Food Intolerance, Poisoning and Allergy

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Category: Food Allergy Published on Thursday, 03 July 2008 Written by Yong Tsai, MD
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An estimated 11 million Americans, suffer from food allergies, which accounts for roughly 20.000 emergency room visits annually. Each year, as many as 150 to 200 people die from food-allergic reactions, involving severe swelling in the throat and cardiovascular collapse.

Food intolerance, poisoning or allergies are not synonymous.  An undesirable reaction to a food such as lactose that does not involve the immune system is the most common food intolerance.  In such cases, an enzyme that is needed to digest milk sugar (lactose) is not present and therefore, after ingestion of dairy products, symptoms such as gas, bloating, and abdominal pain typically occur.

Food borne illness, or "food poisoning," occurs when food contaminated with bacteria or other pathogens, such as parasites or viruses, is consumed. Typical symptoms of food poisoning include vomiting or diarrhea, which usually occur several hours later.

Genetic predisposition can allow individuals to produce allergy antibodies called immunoglobulin E to a certain foods.  When these IgE antibodies react with certain foods, histamine and other chemicals are released causing an allergic reactions in different parts of the body:  gastrointestinal tract( abdominal pain, diarrhea, nausea, vomiting), respiratory system ( swelling of the throat or mouth, wheezing, difficulty breathing, coughing), cardiovascular system ( drop in blood pressure, feeling of impending doom, loss of consciousness, skin and create symptoms include hives, eczema, asthma, abdominal pain, nausea, vomiting, diarrhea and even anaphylaxis.  Even though any type of food can be an allergic trigger, tree nuts, eggs, soy, milk, wheat, fish, shellfish account for 90% of all food-allergy reactions.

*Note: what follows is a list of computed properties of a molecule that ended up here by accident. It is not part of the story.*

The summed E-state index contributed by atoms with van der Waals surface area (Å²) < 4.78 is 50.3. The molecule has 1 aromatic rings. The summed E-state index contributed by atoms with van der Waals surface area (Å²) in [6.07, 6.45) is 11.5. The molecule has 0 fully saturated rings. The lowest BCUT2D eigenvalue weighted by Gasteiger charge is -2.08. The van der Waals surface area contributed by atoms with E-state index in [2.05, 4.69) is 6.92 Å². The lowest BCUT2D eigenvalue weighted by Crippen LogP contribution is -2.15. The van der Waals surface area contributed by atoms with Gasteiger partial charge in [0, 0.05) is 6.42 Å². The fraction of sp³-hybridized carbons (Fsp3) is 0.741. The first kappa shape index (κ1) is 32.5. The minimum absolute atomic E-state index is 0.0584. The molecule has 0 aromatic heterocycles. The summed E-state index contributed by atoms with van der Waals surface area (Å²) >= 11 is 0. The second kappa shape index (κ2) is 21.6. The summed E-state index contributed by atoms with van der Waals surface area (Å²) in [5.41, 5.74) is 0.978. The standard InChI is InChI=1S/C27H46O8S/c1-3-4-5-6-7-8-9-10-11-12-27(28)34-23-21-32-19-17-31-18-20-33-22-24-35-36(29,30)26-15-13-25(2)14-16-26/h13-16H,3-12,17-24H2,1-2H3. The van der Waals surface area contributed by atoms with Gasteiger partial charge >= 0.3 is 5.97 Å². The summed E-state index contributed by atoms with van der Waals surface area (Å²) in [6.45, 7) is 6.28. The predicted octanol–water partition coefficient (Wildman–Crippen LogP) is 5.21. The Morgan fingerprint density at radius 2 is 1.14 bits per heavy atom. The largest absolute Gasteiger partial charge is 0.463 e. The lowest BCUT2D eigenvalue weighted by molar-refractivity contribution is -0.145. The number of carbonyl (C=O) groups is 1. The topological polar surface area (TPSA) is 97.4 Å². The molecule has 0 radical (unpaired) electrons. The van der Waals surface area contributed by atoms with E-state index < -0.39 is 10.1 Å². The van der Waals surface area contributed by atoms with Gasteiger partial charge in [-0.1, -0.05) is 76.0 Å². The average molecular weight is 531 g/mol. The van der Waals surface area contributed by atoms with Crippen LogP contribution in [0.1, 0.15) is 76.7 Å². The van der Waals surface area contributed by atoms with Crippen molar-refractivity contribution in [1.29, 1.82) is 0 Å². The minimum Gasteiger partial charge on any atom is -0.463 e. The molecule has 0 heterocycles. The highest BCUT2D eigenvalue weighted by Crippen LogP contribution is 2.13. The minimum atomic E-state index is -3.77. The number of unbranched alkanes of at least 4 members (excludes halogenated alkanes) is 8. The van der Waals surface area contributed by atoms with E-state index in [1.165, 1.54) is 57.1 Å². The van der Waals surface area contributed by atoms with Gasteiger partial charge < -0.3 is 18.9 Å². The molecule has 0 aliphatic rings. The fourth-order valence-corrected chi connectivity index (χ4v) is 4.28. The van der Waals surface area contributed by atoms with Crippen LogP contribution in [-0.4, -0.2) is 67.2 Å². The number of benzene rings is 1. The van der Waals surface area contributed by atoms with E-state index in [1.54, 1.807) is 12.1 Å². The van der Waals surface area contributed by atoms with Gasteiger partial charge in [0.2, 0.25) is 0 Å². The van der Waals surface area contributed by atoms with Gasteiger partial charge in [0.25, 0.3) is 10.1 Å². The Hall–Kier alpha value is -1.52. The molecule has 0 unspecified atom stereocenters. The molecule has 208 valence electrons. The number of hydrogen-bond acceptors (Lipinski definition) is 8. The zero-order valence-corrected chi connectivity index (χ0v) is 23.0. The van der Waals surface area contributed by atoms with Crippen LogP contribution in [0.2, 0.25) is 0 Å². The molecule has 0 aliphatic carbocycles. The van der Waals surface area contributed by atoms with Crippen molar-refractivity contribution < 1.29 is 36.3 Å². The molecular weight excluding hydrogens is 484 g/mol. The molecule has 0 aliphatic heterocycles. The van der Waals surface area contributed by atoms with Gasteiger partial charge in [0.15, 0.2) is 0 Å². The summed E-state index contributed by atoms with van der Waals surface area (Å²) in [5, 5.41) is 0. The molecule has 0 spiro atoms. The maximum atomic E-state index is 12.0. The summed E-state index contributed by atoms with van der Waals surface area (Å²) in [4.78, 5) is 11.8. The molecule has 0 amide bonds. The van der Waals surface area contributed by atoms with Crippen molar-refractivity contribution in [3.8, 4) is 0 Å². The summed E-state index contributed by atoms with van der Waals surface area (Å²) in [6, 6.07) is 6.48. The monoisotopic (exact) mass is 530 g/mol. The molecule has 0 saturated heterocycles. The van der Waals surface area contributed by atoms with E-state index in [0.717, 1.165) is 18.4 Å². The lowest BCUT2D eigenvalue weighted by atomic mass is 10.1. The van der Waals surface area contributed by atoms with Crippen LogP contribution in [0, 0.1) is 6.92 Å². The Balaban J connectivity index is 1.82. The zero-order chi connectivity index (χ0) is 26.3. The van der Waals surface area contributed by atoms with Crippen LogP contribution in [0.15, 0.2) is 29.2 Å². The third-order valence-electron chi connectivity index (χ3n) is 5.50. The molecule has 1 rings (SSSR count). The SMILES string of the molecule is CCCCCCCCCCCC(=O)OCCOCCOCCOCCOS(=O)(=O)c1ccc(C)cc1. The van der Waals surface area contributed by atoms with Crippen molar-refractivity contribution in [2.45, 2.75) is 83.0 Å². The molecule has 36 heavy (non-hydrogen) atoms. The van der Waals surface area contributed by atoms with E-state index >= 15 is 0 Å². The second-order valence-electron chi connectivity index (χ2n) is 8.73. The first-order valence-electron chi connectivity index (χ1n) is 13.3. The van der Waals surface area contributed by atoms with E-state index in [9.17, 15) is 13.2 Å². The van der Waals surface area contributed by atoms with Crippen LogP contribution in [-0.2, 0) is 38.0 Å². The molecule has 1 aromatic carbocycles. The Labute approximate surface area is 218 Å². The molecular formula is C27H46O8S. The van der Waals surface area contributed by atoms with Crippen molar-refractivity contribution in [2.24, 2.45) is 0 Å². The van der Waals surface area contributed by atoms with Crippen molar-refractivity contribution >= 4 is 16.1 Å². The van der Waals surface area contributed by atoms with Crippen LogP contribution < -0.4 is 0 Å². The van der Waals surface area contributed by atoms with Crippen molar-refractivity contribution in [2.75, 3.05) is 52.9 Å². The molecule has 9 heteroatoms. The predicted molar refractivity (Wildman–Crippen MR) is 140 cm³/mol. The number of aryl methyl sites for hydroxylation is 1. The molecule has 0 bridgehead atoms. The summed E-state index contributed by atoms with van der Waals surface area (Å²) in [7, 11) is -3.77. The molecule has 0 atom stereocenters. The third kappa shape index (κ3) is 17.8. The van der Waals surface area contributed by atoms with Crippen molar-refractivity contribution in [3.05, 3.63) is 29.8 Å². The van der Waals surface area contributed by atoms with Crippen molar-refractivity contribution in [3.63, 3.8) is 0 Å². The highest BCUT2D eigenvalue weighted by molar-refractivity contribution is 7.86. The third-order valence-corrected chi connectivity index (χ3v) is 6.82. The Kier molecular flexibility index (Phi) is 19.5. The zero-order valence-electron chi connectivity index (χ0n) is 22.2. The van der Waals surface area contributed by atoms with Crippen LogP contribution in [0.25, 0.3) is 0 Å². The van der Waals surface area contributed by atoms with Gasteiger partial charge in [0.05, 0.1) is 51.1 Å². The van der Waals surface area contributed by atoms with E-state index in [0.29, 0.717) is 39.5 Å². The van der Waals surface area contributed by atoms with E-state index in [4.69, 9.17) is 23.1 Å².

Urticaria (hives) is an outbreak of red bumps or patches called wheals that appear on the skin caused be the release of histamine and other chemicals.   Foods suspected of causing acute urticaria are often identified by when they were eaten prior to the development of urticaria.

The most dangerous allergic reaction is known as a generalized allergic reaction (anaphylaxis) that can produce shortness of breath, wheezing, airway swelling, increased heart rate, loss of consciousness, and even death.

Anaphylaxis usually requires immediate medical treatment with epinephrine, antihistamine and even corticosteroids.  Most often, anaphylaxis is associated with the ingestion of peanuts, nuts, fish and shellfish, peanuts being the leading cause, followed by shellfish, fish, tree nuts and eggs.  It has been recommended that peanut-allergic patients avoid tree nuts (pecans, walnuts, almonds, etc), and vice versa, as an extra precaution.

Even if you only eat small amounts of allergy-causing food, severe allergic reactions can still occur.   The key to managing your food allergy is to read ingredient labels thoroughly and to avoid eating the foods that are your enemy.

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